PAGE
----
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About taurean

  • Birthday 27/04/50

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    London, England
  • Interests
    Olympics (especially London 2012),Athletics,Swimming,Photography, Astronomy, Archaeology, Antiques Programmes on TV,Art. Choral and Classical Music, Jazz, Fishing, Aerobic Exercise, Gardening, National Trust, Wildlife

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  1. I agree with you, but I don't consider it a big issue needing resolution urgently, any more than my issues with the photo gallery. The general work of the charity is more important, and I know Ashley is focusing his IT energies on revamping the main OCD-UK website and bringing it up to date. He doesn't have, so far as I am aware, other IT guru help to do this currently. It's perhaps a matter of priorities therefore - but I see your point, which is well made
  2. Why care though? Go with the Bear, seems to us here to make perfect sense. I didn't agree with the proposed treatment plan from my first therapist - a very eminent psychiatrist and clinical psychologist. I looked him in the eye, told him I was convinced he was wrong, and terminated the therapy. He was very annoyed, but I was sure I was right - and I didn't have back up you have from this wonderful community. My subsequent psychiatrist, and therapist, confirmed he was wrong. Regular topics and posts on here occur when people are unhappy with what their therapist is telling them - by no means are they right all the time.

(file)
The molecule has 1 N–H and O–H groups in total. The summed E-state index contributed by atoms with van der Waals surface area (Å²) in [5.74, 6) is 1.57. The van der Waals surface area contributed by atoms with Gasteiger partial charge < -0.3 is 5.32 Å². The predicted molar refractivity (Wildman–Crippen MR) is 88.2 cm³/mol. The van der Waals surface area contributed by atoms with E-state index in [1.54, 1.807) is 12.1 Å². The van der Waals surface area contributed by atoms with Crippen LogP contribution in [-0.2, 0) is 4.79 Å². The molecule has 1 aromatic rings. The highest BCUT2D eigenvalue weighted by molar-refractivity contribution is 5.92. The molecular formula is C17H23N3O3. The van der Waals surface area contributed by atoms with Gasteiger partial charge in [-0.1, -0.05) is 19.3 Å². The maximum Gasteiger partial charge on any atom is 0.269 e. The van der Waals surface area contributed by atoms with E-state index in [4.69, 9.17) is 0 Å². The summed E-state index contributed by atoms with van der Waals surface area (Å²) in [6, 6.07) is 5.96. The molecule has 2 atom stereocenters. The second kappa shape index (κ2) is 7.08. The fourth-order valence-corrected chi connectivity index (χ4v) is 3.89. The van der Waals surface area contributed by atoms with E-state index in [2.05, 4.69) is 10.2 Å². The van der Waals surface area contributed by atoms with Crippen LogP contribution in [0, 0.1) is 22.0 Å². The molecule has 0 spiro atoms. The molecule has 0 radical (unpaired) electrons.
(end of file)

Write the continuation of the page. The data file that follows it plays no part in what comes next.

3. You can see them, but you can't read them! I think the main forums are sufficient "taster" to encourage people to sign up, join our community, then benefit from additional services. One of the best decisions I ever made! I think it's important to remember that, although we actually do have wonderful technology due to Ashley's erstwhile professional work in IT, the charity is itself a small entity reliant on the services of volunteers, membership subscriptions donations and fundraising to do its work. There are some quirks in the software relating to the new forums (e g. I have issues re use of the photo gallery) , but for me they are minimal, and the need for the work we do for sufferers who join our community is far more important.
  4. OK But why is that a problem? Guests cannot post they can only read the main support forums - if they sign up as bulletin board users they get extra services.
  5. Keep on the path Phil. Remember Caramoole and Snowdog came through this nightmare, so you can too.
  6. Been catching the sun, as well as some fish, by the lakes today, Great mindfulness experience and made a new friend on the bank. 

    Just waiting now in the pub, over over a pint, for the sun to go down so I can drive home. 

  7. I think I will do my awareness bit by explaining this whenever I come across the term being used
  8. The other danger of using the term is appearing to be different to other sufferers. Well, those of us who have been around a while know that deep down the disorder works in a similar way whatever the theme in which it is expressed - frankly we can obsess and compulse about literally anything, as these forums show.
  9. Big hugs and support from me to all my forum friends who are struggling at the moment. 

    1. Show previous comments  3 more
    2. taurean


      That's good :)


    3. daja


      thanks Roy

    4. lostinme


      Thanks Roy, sounds like you and snow ❄️ are doing good well done to both of you :)